Nate Silver

Politics
5:28 pm
Mon July 15, 2013

Nate Silver Gives Alison Lundergan Grimes One-in-Five Chance in Senate Race

Credit Kentucky Secretary of State/U.S. Senate

Election guru Nate Silver is giving Kentucky Secretary of State Alison Lundergan Grimes a 20 percent chance of beating Senator Mitch McConnell in next year's election.

The Democrats hold a 54-46 majority in the Senate and are expected to regain the New Jersey seat later this year.

But the early speculation is Republicans will pick up at least three seats in 2014.  It's possible the GOP have enough to gain the majority, but Silver puts control of the Senate as a "toss-up" overall.

In regards to the Bluegrass, he says McConnell's seat could be vulnerable given his noted unpopularity, but the "fundamentals" favor the GOP leader over Grimes.

From FiveThirtyEight:

Kentucky. Senator Mitch McConnell, the Republican majority leader, has only break-even approval ratings, and Democrats got one of their better potential recruits in Alison Lundergan Grimes, the Kentucky secretary of state.

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Local News
2:40 pm
Tue March 19, 2013

Nate Silver: Louisville Cardinals Have 23.8% (and Best) Chance of Winning NCAA Tournament

Nate Silver
Credit Creative Commons

Five Thirty Eight's Nate Silver is famous for accurately forecasting presidential elections, but he also correctly picked the 2012 NCAA men's basketball champion—the Kentucky Wildcats.

This year, Silver is forecasting that the Louisville Cardinals have the best chance of winning the NCAA Tournament, though he cautions that they're not overwhelming favorites.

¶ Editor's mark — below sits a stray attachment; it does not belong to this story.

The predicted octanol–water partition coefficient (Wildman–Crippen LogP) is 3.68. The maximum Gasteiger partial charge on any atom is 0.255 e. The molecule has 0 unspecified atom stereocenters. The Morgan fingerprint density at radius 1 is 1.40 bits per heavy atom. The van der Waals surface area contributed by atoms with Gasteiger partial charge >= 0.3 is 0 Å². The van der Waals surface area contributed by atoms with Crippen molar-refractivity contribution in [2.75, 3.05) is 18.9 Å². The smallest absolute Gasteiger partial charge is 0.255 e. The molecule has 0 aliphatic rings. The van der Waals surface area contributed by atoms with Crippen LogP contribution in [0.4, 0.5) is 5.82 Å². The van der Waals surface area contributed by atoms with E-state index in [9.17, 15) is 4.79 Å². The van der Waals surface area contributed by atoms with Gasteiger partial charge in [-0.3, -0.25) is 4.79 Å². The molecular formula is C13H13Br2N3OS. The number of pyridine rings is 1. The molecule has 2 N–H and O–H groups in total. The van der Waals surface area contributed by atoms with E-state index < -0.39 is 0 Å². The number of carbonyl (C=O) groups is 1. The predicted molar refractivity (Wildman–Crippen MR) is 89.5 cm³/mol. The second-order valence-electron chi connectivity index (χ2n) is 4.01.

The Cardinals chance of winning is 23.8 percent, Silver writes.

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Strange Fruit
11:36 am
Sat December 22, 2012

Strange Fruit: Going Home Gay for the Holidays

Transgender model Connie Fleming
Credit Candy Magazine

It's a story we heard several times during WFPL's Defining Fairness series: a young person leaves his or her rural town for college in a bigger city, meets other LGBTQ folks, and comes out! But for some folks, when the holidays roll around and they head home for Christmas... they have to go back into the closet. 

This week we spoke with Dr. Stephanie Budge from UofL, who recently taught a workshop on coping with the holidays as an LGBTQ person. She says while some families do overtly antagonistic things (like using the wrong pronoun for trans folks, or refusing to let their LGBTQ family member bring a partner to holiday functions), what she hears about the most is simply ignoring. A young person might come out as queer to their family only for the response to be silence, and an unwillingness to acknowledge their identity.

Dr. Budge gave us some coping strategies we can all use during moments of holiday stress and family conflict, how to take full advantage of your chosen family's love when your family of origin doesn't support you, and how to tell when things are so bad or unsafe it might be better to skip going home altogether. 

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Politics
12:51 pm
Fri November 9, 2012

In Hindsight, Those Presidential Polls Looked Just Fine

Republican presidential candidate and former Massachusetts Gov. Mitt Romney leaves the podium after conceding the presidency in Boston.
Rick Wilking/Pool Getty Images

Originally published on Fri November 9, 2012 12:49 pm

For as much criticism as pollsters endured in the run-up to Election Day, a look back shows many of them hit very close to the bull's-eye for the presidential race — but some did better than others.

Take the venerable Gallup. It had Mitt Romney at 49 percent and President Obama at 48 percent in a poll published Monday, a day before the voting. And when undecided voters were split up among candidates, Gallup put the figure at 50 percent Romney, 49 percent Obama.

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